I made this big batch of Pizza sauce for my daughter's Halloween/birthday party last night. I made a double batch of olive oil dough (referred to in my last post), and I came very close to not having enough. I should of made a triple batch so I wouldn't have to be the dough-police with the rations. 30 people were at the party. I think everyone who got an invitation came, and then some. My daughter told me that news of her party spread like wild fire at her school. We are known for our Halloween/birthday parties she said. I'm just happy that it has been a fun thing for her all these years.
A delicious slice of pizza.
For last year's party, I dressed up as a fortune telling gypsy and created a lair to tell fortunes in, down in our basement. The guests were blind-folded and led down to my lair. They then had to stick their hands on various questionable things (like a chicken foot, a squid, warm home-made slime, and such) and guess what they were. I got the chicken foot and squid at the oriental market, and I created a recipe for the slime. I steam cooked the chicken foot just to be safe. The victim then got to take their blindfolds off and see what they touched. That was fun. Their fortune was told at the end. I have taken a lot of alternative healing, meditation, and NLP classes (Neuro Linguistic Programming from + http://quantumnlp.net/) , so coming up with woo-woo, new-agey gypsy lingo was no problem!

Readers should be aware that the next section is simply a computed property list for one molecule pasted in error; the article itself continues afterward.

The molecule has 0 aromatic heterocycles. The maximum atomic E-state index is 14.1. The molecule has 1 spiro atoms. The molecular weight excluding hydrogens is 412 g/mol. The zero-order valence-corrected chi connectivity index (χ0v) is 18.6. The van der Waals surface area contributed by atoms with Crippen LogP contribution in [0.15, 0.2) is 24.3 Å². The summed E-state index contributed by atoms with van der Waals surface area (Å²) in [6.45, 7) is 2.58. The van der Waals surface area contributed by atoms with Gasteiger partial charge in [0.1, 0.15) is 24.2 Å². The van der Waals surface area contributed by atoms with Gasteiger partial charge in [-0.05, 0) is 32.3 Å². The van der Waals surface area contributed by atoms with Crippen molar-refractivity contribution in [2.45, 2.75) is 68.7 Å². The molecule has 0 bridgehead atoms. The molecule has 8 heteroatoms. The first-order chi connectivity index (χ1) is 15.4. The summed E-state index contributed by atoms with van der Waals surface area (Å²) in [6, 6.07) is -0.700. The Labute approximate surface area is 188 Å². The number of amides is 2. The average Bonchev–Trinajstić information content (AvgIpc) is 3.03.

Drinking out of the chocolate fountain...REALLY?
This sauce is well-balanced in flavor and depth. I think most pizza sauces are too sour and bland. The secret is in the sauce, right? This sauce makes the pizza toppings sing (in Italian). Most importantly, the kids chowed it down happily.
Leila's Big Batch Pizza Sauce
106 ounce can tomato sauce
8 cloves garlic, smashed or minced very fine
2 T. whole fennel seeds
2 T. dried oregano leaves
1 T. dried basil leaves
1 1/2 t. dried red pepper flakes (for a little kick)
2 T. plus 2 t. sea salt
1/2 cup brown sugar, packed
1/2 c. extra-virgin olive oil
Mash the garlic with some of the salt in a mortar & pestle.
Pour the tomato sauce into a large soup pot and add everything else except the olive oil.
Gently simmer the sauce for only a few minutes, to mellow the garlic. Use a splash guard to prevent splatters.
Take off heat and stir in the olive oil.
I made over 30 personal pizzas and used maybe only half of this batch of sauce. This sauce freezes well, so having extra is no problem.
Note about cooking oils:
I add the olive oil at the end of cooking time to keep the integrity of the olive oil. I know a lot of people saute with olive oil, but it does not take high heat well. I use deodorized 76 degree (unhydrogenated!) coconut oil for most of my cooking, rice bran oil is also great. I do not like the taste of coconut oil in most of my food, that's why I don't use virgin coconut oil. Rice bran oil is very neutral tasting as well. I like to add rice bran oil to my olive oil based salad dressings. It keeps it from solidifying in the fridge, like olive oil alone does.
For more information about fats, I like to refer people to the book, Fats that Heal Fats that Kill, by Udo Erasmus. See the link below.
Well, I gotta go clean up ground-in potato chips off my stairs and fill the recycling bin with the shredded wrapping paper strewn all around.. I know, scary right?
Author: Leila Wood.